Devin Reade <> was heard to say:

> Markus Hoenicka <> wrote:
>> To better deal with your shock: Could you please elaborate what's
>> wrong with atoll()?
> In the particular case of this use in libdbi, I've not looked at the
> code to see to what extent it is an *actual* problem; however as a
> generalization, I would advise against using ato*() functions and instead
> use strto*() functions because the latter provides input error checks
> that the former does not.  For example, if someone provides "073Ah" as
> input (thinking of the old DOS style hex stuff), what do they get?
> atol:   0x49 with no indication that the whole string wasn't parsed
> strtol: 0x3B, with an indication that the "Ah" wasn't parsed (assuming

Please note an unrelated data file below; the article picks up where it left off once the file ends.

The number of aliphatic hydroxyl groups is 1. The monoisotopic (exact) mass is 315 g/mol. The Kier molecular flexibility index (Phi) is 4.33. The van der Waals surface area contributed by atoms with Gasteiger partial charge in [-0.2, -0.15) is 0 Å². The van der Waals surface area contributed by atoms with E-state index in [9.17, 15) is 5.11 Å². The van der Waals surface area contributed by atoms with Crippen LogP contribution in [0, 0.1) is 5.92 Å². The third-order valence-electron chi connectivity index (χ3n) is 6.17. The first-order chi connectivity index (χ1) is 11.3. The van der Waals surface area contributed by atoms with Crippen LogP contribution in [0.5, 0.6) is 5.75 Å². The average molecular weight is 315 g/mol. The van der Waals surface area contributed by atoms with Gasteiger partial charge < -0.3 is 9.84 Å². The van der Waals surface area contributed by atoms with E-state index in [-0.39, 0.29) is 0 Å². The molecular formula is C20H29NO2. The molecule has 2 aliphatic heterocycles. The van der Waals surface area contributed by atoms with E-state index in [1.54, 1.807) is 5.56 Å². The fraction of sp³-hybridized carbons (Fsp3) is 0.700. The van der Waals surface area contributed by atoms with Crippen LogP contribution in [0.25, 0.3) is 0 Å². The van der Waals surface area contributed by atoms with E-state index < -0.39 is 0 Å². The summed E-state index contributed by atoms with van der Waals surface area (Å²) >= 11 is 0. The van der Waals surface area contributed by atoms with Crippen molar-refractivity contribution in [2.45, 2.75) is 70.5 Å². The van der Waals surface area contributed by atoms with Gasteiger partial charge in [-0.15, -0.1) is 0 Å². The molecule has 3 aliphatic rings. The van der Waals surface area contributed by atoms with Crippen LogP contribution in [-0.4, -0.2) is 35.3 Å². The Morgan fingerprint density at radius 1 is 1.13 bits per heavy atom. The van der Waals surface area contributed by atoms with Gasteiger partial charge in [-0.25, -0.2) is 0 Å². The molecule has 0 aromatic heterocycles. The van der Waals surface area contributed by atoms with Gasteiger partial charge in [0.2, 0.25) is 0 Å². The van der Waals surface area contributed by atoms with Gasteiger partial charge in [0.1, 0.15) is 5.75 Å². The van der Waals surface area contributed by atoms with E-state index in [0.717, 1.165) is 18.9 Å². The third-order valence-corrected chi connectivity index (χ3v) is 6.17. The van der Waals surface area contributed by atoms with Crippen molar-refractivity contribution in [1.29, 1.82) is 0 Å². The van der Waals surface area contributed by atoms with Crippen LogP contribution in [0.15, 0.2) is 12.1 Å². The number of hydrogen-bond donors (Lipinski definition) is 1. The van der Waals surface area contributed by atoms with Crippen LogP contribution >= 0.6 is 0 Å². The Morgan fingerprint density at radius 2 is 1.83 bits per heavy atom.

>         a zero base) or 0x73a with an indication that 'h' wasn't parsed
>         (assuming a base of 16).
> In code inspections, ato*() is something my eye is drawn to as a
> potential source of problems, just as gotos are.  I don't remember if
> ato*() were mentioned in the classic paper
>   "Can't Happen or /*NOT REACHED*/ or Real Programs Drop Core"
> but if not they should have been.

Thanks for elaborating on this. I guess I have incorrectly generalized  
from FreeBSD that ato*() are wrappers around the corresponding  
strto*() functions. If they are indeed separately implemented in other  
OSes, you have a good point in avoiding ato*() functions in libdbi. A  
quick look at the code suggests indeed that there is insufficient  
error checking on the return of the string to number conversions.


Markus Hoenicka
AQ score 38

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